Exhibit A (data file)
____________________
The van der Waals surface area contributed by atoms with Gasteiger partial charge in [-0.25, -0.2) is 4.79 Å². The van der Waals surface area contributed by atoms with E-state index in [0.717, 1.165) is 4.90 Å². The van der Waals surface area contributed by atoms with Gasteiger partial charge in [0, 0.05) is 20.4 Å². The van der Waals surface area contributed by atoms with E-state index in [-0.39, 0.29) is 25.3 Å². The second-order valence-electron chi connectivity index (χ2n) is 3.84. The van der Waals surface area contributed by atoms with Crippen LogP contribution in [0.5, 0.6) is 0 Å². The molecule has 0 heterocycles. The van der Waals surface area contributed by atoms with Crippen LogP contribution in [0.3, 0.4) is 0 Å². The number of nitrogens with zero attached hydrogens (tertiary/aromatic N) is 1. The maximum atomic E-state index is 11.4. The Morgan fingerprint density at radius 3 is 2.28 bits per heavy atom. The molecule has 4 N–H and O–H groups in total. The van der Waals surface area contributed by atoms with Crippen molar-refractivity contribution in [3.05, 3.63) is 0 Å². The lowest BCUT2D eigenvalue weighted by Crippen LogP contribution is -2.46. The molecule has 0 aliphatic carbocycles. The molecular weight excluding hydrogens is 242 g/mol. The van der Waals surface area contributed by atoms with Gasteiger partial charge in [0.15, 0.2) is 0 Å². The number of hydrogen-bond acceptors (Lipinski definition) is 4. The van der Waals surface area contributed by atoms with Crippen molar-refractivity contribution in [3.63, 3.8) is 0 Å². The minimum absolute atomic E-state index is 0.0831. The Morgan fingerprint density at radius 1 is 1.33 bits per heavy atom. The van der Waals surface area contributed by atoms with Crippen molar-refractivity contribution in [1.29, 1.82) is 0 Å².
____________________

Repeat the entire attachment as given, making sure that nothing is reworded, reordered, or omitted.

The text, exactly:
The van der Waals surface area contributed by atoms with Gasteiger partial charge in [-0.25, -0.2) is 4.79 Å². The van der Waals surface area contributed by atoms with E-state index in [0.717, 1.165) is 4.90 Å². The van der Waals surface area contributed by atoms with Gasteiger partial charge in [0, 0.05) is 20.4 Å². The van der Waals surface area contributed by atoms with E-state index in [-0.39, 0.29) is 25.3 Å². The second-order valence-electron chi connectivity index (χ2n) is 3.84. The van der Waals surface area contributed by atoms with Crippen LogP contribution in [0.5, 0.6) is 0 Å². The molecule has 0 heterocycles. The van der Waals surface area contributed by atoms with Crippen LogP contribution in [0.3, 0.4) is 0 Å². The number of nitrogens with zero attached hydrogens (tertiary/aromatic N) is 1. The maximum atomic E-state index is 11.4. The Morgan fingerprint density at radius 3 is 2.28 bits per heavy atom. The molecule has 4 N–H and O–H groups in total. The van der Waals surface area contributed by atoms with Crippen molar-refractivity contribution in [3.05, 3.63) is 0 Å². The lowest BCUT2D eigenvalue weighted by Crippen LogP contribution is -2.46. The molecule has 0 aliphatic carbocycles. The molecular weight excluding hydrogens is 242 g/mol. The van der Waals surface area contributed by atoms with Gasteiger partial charge in [0.15, 0.2) is 0 Å². The number of hydrogen-bond acceptors (Lipinski definition) is 4. The van der Waals surface area contributed by atoms with Crippen molar-refractivity contribution in [3.63, 3.8) is 0 Å². The minimum absolute atomic E-state index is 0.0831. The Morgan fingerprint density at radius 1 is 1.33 bits per heavy atom. The van der Waals surface area contributed by atoms with Crippen molar-refractivity contribution in [1.29, 1.82) is 0 Å².